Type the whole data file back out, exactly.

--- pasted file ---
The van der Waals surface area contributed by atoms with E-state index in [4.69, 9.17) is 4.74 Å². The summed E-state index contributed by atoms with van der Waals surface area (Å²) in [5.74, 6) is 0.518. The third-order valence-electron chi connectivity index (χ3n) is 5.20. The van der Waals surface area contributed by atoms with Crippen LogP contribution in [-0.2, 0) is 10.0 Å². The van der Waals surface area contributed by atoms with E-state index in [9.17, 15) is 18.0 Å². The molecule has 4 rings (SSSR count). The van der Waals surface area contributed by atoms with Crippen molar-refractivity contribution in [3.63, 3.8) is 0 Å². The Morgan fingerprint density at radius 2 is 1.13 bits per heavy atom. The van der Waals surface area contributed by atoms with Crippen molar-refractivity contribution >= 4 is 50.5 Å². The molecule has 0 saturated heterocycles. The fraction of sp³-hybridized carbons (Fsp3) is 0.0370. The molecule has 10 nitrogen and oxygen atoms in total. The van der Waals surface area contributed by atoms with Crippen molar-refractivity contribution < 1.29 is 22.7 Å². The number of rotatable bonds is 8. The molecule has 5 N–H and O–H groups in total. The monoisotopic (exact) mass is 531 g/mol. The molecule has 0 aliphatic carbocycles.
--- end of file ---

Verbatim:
The van der Waals surface area contributed by atoms with E-state index in [4.69, 9.17) is 4.74 Å². The summed E-state index contributed by atoms with van der Waals surface area (Å²) in [5.74, 6) is 0.518. The third-order valence-electron chi connectivity index (χ3n) is 5.20. The van der Waals surface area contributed by atoms with Crippen LogP contribution in [-0.2, 0) is 10.0 Å². The van der Waals surface area contributed by atoms with E-state index in [9.17, 15) is 18.0 Å². The molecule has 4 rings (SSSR count). The van der Waals surface area contributed by atoms with Crippen molar-refractivity contribution in [3.63, 3.8) is 0 Å². The Morgan fingerprint density at radius 2 is 1.13 bits per heavy atom. The van der Waals surface area contributed by atoms with Crippen molar-refractivity contribution >= 4 is 50.5 Å². The molecule has 0 saturated heterocycles. The fraction of sp³-hybridized carbons (Fsp3) is 0.0370. The molecule has 10 nitrogen and oxygen atoms in total. The van der Waals surface area contributed by atoms with Crippen molar-refractivity contribution < 1.29 is 22.7 Å². The number of rotatable bonds is 8. The molecule has 5 N–H and O–H groups in total. The monoisotopic (exact) mass is 531 g/mol. The molecule has 0 aliphatic carbocycles.